Imagine RIT allows the RIT community to showcase its innovative and creative spirit to the world. Visitors learn about new ideas for products and services, admire fine art, explore faculty and student research and examine engineering design projects. Theatrical and musical performances take place on stages throughout the RIT campus. Hundreds of interactive exhibits stimulate the imagination of people of all ages. Carnival rides and other attractions provide entertainment for kids. It's all free and open to the public. More than 17,000 people attended the inaugural festival on May 3, 2008. This year's festival will be on May 2, 2009.

RIT boasts over 100,000 alumni from all 50 U.S. states and over 100 countries.

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University of Rochester

University of Rochester logo.svg

The University of Rochester (UR) is a private, nonsectarian, research university located in Rochester, New York. The university grants undergraduate, graduate, doctoral, and professional degrees through six schools and various interdisciplinary programs. The university is home to several noted schools and programs, including the number one ranked Eastman School of Music, and The Institute of Optics, the oldest optics program in the U.S. The university enrolls approximately 4,600 undergraduates and 3,900 graduate students. University of Rochester competes in the NCAA's Division III for athletics. UR is a highly research oriented institution, hosting numerous centers of research, and has the most powerful ultraviolet laser in the world. UR with its affiliated Strong Health System, is the largest employer in the Greater Rochester area.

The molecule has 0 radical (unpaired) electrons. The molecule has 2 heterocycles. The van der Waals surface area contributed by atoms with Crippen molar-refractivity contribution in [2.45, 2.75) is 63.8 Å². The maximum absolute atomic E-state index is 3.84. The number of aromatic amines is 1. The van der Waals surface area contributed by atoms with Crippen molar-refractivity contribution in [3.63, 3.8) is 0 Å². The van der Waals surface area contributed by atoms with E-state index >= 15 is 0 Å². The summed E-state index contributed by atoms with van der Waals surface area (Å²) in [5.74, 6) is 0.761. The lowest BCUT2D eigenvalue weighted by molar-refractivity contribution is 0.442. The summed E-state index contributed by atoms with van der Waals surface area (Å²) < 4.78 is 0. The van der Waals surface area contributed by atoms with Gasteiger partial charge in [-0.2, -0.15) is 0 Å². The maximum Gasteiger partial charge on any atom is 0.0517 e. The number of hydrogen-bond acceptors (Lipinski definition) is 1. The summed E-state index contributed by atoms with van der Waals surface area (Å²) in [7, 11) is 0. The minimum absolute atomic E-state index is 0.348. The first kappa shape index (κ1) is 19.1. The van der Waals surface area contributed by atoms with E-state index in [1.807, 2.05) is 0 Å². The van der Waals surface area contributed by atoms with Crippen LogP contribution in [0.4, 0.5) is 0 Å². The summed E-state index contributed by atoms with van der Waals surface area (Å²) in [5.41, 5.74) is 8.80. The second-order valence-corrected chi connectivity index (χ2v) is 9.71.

The University of Rochester was founded in 1850 as a Baptist-sponsored institution. The impetus to form the university came primarily from the little town of Hamilton, New York, which has been home to Colgate University since 1819. In 1848, the Baptist Education Society planned to move Colgate University (Then known as Madison University) to the city of Rochester, but was halted by legal action. Dissenting Colgate trustees, faculty, and students founded the University of Rochester, receiving a charter from the Regents of the University of the State of New York on January 31, 1850. Classes began that November, with approximately 60 students enrolling, including 28 transfers from Madison.

University of Rochester's campus was originally in downtown Rochester at the United States Hotel, which was located on Buffalo Street near Elizabeth Street, which today is West Main Street near the I-490 overpass. In 1853, the campus moved east to a then-suburban location on what is now University Avenue. Local businessman and Congressman Azariah Boody donated 8 acres (32,000 m2) of land for the new campus, and the University purchased a further 17 acres (69,000 m2) from him. UR would remain on this campus until the current River Campus was constructed in 1930, and the university continues to own a small part of the University Avenue campus (where the university-owned Memorial Art Gallery is located).

The first women students were admitted in 1900, the result of an effort led by Susan B. Anthony and Helen Barrett Montgomery. During the 1890s, a number of women took classes and labs at the university as "visitors" but were not officially enrolled nor were their records included in the college register. President David Jayne Hill allowed the first woman, Helen E. Wilkinson, to enroll as a normal student, although she was not allowed to matriculate or to pursue a degree. Thirty-three women enrolled among the first class in 1900, and Ella S. Wilcoxen was the first to receive a degree, in 1901. When the River Campus was completed in 1930, male students moved there while the female students remained on the University Avenue campus until 1955.

Major growth occurred under the leadership of Rush Rhees, during his 1900-1935 tenure. During this time, George Eastman became a major donor, giving more than $50 million to the university. The first Ph.D. was awarded in 1925. In 1955, the separate colleges for men and women were merged into The College. In 1958, three new schools were created in engineering, business administration, and education.